Wiring in a Vintage Fog Lamp

I've had this vintage 1960's Lumax "2001" fog lamp in my possession for a while - an impulse bid on ebay, landed me a very lucky deal for $2.00. I've had the lamp mounted on the SAAB's bumper for a while, but never got around to wiring it in. I had a vintage fog lamp switch as well, I just needed to acquire the necessary wire and connectors for putting it on the car. Here's how that went.

I started by testing the lamp by running wire directly from the positive on the lamp to the positive terminal on the battery. Nothing. Bad ground between the bumper and the car body. So I had to add a grounding wire. The horn post was conveniently close, so I ran a wire from that to the lamp bracket. Now I touched the positive wire to the battery again - success! A good ground.

I decided to take a break at this point before wiring up the switch. Taking breaks is the most important part of working on old cars. Believe me. When I got back I ran a positive wire from the lamp through the firewall and under the dash, where I mounted the vintage Unity lamp switch. The switch is the sort that was common in the U.S. for decades, it clamps onto the bottom edge of the dashboard, contains its own fuse and holder, and connects directly between the lamp and battery. At the time there was no requirement for fog lamps to be wired through the low beam or parking light circuits as was the case in Europe. So I was going to wire mine in accordance with that tradition. Check your local vehicle codes, as this is not legal many places these days, or even 40 years ago.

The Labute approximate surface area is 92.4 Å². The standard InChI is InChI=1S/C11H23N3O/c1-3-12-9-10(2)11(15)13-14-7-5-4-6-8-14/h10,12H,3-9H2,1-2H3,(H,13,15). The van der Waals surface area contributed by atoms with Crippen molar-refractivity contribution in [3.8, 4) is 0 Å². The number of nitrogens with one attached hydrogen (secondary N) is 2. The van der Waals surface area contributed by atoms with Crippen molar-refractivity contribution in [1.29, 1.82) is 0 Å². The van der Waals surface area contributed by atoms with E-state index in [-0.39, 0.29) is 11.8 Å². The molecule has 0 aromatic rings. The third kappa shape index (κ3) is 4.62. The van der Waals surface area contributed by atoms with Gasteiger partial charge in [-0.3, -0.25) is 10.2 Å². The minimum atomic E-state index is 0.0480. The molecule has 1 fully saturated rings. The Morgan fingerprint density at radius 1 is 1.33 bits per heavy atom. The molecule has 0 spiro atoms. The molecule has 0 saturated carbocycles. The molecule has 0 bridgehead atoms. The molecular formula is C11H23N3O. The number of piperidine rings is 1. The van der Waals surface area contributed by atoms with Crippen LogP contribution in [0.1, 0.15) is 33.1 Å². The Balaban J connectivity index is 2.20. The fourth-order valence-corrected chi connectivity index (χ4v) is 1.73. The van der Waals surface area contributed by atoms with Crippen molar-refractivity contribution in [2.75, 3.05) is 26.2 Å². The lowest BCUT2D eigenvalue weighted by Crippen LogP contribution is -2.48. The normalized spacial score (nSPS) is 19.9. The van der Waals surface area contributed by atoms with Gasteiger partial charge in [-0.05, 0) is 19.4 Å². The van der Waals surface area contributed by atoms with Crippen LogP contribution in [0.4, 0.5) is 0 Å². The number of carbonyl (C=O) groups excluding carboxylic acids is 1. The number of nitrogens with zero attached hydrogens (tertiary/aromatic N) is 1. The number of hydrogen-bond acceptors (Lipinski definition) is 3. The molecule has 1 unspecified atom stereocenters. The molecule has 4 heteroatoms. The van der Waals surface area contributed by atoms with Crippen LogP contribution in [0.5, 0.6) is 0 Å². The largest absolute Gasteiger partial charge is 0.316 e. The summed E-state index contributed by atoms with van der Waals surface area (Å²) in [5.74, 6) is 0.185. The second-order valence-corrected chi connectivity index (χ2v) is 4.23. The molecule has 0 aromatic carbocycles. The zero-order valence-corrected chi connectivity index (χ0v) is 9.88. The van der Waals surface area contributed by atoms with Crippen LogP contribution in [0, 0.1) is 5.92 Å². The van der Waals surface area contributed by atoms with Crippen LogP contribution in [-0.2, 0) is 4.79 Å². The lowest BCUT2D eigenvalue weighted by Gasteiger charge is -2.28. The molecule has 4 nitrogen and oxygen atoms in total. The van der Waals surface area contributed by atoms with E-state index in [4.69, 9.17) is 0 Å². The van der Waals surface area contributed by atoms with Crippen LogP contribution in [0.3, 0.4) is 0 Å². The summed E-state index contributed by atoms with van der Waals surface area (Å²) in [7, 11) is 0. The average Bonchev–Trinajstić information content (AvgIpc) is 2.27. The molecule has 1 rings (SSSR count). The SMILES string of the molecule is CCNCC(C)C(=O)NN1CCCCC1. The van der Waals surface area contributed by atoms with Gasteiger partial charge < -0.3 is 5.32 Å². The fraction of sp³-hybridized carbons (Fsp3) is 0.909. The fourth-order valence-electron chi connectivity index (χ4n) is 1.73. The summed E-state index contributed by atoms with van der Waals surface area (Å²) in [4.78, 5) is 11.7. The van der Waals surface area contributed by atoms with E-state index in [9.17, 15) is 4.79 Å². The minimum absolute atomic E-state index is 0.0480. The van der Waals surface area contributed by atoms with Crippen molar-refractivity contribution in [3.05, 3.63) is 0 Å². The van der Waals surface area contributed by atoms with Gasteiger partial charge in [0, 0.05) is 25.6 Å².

Once the switch was mounted under the dash, and wired to the lamp, I disconnected the battery so I could run a lead from the switch to the battery. Here I added a fuse. I did not feel comfortable running a long wire directly from the battery, through the firewall, and to the switch, even though the switch is fused. If the wire got rubbed through where it penetrates the fire wall, the fuse in the switch would do little good, and the result would most likely be a fire. After that the circuit was complete and the fog light could be switched on.

Bingo.

Wonderful. Fog situation neutralized. A vintage fog lamp is nice way to add some period interest to any old vehicle, and generally not an expensive option either. While they look nice enough simply bolted on, they offer some usefulness when functional as well, and it's an easy project to undertake at home.

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